Mt Martha Residence
“The brief was to create a home that captured and enhanced the client’s sea change. A place to slow down the pace of life once their busy professional lives came to a close. ” - Christopher Megowan of Megowan Architecture
This month, like most Victorians, we too sought a seachange, a breath of fresh air and a moment away from our screens to explore a magnificent new build in Mount Martha. The home was designed by Megowan Architecture - a boutique architecture studio who focus on extremely detailed high-end residential architecture predominantly in the south side of Melbourne down to the Mornington and Bellarine Peninsulas. We spoke to Christopher Megowan about all things architecture, sea change and window furnishings.
Chris began by explaining the client’s brief for their Mount Martha property, “ultimately, this was to be a seachange for our clients, so the obvious must have requirements were to create a statement home befitting the site, maximise the views and put their daily living spaces all on one level. They also wanted to celebrate this new phase of their lives by creating a “hotel like” master bedroom experience.”
Megowan were also aesthetically influenced by the context of the site, “we aimed to balance a palette of casual, raw and beachy materials with detailing and execution that leans towards the refinement our clients were used to living with in their previous city based home. A covenant restricting the use of timber on vertical surfaces and some of the material restrictions of the Mornington Shire Council also played a part in defining our palette.”
When it came to window furnishings we loved learning of how Christopher’s own history informs his choices, “my great grandfather, grandfather and father all spent their working lives cleaning and dealing in curtains and drapery in West Los Angeles so I spent many of my summers installing drapes. I learned first hand the importance of designing and accommodating for window treatments within homes!” And, like most Architects, Chris expresses a strong opinion and preference for the materiality throughout his designs and particularly when it comes to window furnishings, “I believe living areas only need sheers to filter the light, whereas bedrooms require blackouts for obvious reasons. I feel that wave form drapes recessed into pelmets add a sophistication and softness to rooms that roller blinds often fail to produce.”
For this site Chris designed recessed pelmets into joinery and ceilings to accommodate the Lovelight window dressings. From there it was a collaboration between Chris’s team, Lovelight and the client, “discussions were had of where sheers would suffice and the rooms requiring blockout were also identified. We, of course, also expressed our usual preference for ripple fold/wave form sheers to the majority of the living areas.”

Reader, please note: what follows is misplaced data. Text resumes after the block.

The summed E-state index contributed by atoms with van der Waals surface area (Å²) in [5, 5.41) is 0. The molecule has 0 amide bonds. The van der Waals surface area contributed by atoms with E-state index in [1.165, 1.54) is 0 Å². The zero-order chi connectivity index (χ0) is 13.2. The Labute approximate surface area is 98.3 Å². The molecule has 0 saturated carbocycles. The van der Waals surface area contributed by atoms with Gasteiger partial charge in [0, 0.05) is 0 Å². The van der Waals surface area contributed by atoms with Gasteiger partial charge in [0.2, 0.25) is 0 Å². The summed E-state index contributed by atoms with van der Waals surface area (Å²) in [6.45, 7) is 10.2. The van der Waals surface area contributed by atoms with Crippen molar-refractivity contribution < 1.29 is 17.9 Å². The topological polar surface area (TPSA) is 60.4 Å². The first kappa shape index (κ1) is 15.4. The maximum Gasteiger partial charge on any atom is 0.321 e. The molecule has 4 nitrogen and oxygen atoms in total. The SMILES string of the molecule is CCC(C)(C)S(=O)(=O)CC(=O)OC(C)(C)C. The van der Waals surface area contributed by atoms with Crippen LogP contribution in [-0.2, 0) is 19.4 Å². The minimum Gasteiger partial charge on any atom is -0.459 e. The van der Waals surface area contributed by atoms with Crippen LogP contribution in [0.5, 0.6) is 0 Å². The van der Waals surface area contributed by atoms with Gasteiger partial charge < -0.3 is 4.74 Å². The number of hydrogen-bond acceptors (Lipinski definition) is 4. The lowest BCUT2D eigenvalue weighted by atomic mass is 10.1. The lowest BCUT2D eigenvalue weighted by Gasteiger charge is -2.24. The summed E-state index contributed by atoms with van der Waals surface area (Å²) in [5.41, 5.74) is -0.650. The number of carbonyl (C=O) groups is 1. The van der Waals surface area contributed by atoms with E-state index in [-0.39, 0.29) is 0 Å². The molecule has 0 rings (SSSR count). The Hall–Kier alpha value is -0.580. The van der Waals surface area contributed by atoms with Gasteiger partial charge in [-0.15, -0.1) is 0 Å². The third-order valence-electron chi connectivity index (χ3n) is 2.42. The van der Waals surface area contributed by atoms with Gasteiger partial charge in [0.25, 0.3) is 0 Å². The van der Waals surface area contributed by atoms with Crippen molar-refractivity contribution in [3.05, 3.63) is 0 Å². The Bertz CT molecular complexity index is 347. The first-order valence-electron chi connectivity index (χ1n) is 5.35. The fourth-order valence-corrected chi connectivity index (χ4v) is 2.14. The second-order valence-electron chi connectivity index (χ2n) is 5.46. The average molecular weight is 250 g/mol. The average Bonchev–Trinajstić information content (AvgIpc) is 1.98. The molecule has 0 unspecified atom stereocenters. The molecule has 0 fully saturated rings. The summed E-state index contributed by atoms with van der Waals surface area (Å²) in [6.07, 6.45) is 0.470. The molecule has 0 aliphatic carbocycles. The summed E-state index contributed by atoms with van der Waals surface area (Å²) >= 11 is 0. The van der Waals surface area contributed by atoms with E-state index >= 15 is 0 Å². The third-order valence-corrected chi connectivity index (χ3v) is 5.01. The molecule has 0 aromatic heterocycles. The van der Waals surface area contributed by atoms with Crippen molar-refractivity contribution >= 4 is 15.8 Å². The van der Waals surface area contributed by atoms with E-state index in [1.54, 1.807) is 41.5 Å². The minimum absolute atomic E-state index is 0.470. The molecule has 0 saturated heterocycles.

His advice to all clients is to plan for your window furnishings from the outset, “recessed pelmets often take a bit of planning and coordination upfront (and come with an expense)
so be sure to discuss this early with your architect/designer when beginning the design and documentation of your space...the depth and width of the pelmet all require careful consideration. Wave form sheers and roller blind blockouts in combination also work quite well. In more tight inner urban spaces, where recessed pelmets would result in lowered ceilings, we often recess the track of the drape into the plasterboard instead of dropping the ceiling.
When it comes to materials he told us that he thinks, “there has been an ongoing move towards natural and raw materials, increased but careful use of colour and curved walls/arches are clearly in vogue. As Melbournians become increasingly more and more design aware and house proud I’ve noticed a clear push towards a more local, dare I say, authentically Victorian (the state, not the era) identity in architecture and a movement away from reproduction styles. Layered, textural, detail-rich and warm spaces seem to garner more attention and admiration than the stark, glossy and overly minimal interiors.”
Back to Mount Martha, this home is a seachange that truly celebrates both the aspect of the home and the time in the client’s life. Even Chris had a hard time pinpointing his one favourite feature of the house, starting by pointing towards the “insitu concrete details throughout (walls, benchtops, floors etc).” But then how can you go past “the procession into the house and the way the view is revealed at the front door and further revealed as you move into the living area.”
Overall the result is one where the Architects believe their vision was fully realised by the builder Kabsav, and as such “the house just feels like a wonderful place to spend time in and watch the world go by.”
Images: Elise Scott